Introduction with the children before they go out:
Who like’s doing puzzles?
What sort of puzzles?
Jigsaw puzzles, 3D puzzles, I’m guessing we might have some Sudoku and crossword fans in the congregation.
Our readings this morning in this part of church give us a bit of a puzzle, a puzzle about who we are. Not our names, but what our purpose is, the sort of people we are called to be. God has put us in a place or a time of confusion, and we have to puzzle out what it is that we need to do in his name.
So I want you to give out some puzzle pieces in a moment when we’ve prayed for each other, and then at the end of the service, you’re going to collect them in again, and help me put the pieces together…
Puzzle pieces: (Holy) Spirit – Bind Up (Heal) – Renew – Good News – Freedom – Build Up – Justice Comfort – Beauty Praise/Joy – Baptise – Serve Jesus
The chances are, they knew who he was.
John, the son of Zechariah, the priest descended from Aaron, Moses’ brother and spokesperson (Luke 1:5); the priest who in his later years had been struck dumb because he didn’t believe the angel who visited him whilst on duty at the Temple (Luke 1:11-20).
John, the son of Elizabeth, who was well past child-bearing age, and that same elderly priest Zechariah whose lips, unsealed by John’s birth, then prophesied that he would be the prophet who would prepare the way for God’s mercy and love to be revealed to the world.
John, who could by line and lineage have been a priest himself and worn the fine linens of the Temple, offering the sacrifices of others, and who chose instead to wander around in the desert in rough clothing, eating locusts and honey, and saying that the Jewish people needed to prepare for the coming of the Messiah, by literally being converted back in to the Jewish faith in which they were rooted.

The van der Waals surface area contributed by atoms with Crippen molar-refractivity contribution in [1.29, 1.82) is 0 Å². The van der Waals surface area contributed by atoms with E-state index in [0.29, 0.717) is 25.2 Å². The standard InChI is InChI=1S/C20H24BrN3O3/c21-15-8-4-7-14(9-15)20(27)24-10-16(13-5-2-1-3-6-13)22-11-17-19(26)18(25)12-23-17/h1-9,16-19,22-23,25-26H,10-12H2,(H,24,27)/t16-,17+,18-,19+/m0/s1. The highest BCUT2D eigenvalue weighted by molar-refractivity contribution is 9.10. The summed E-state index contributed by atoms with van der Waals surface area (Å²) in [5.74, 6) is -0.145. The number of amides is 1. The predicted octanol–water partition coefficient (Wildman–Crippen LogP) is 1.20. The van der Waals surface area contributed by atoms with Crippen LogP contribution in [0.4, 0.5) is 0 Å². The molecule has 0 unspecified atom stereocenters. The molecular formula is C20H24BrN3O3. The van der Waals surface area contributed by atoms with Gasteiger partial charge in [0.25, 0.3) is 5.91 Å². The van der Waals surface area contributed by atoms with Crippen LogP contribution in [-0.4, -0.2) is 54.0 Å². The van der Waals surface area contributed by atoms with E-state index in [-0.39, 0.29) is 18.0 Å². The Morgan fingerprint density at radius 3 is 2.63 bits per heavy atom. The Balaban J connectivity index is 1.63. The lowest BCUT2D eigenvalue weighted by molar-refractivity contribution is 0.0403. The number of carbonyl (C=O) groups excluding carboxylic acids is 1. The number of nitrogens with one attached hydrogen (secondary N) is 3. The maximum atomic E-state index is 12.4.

Oh yes, the Levites and priests who came from Jerusalem, would have known very well what his name was, whose son he was, and what the stories were that surrounded him. But that didn’t answer their question: “Who are you?”
They wanted to fit him into their ordered way of defining their history and way of life through the prophets of their past. By pigeon-holing John into what they thought they understood of Elijah and Moses, they thought they could understand him, make him fit into their traditions.
But asking the question from that blinkered point of view, was completely missing the significance of where John was, what he was saying, and what he was doing. John might have looked and sounded like an Old Testament prophet, but he was very much doing a new thing, heralding the new way that God was going to be active not just among the Jewish community, but in the whole world.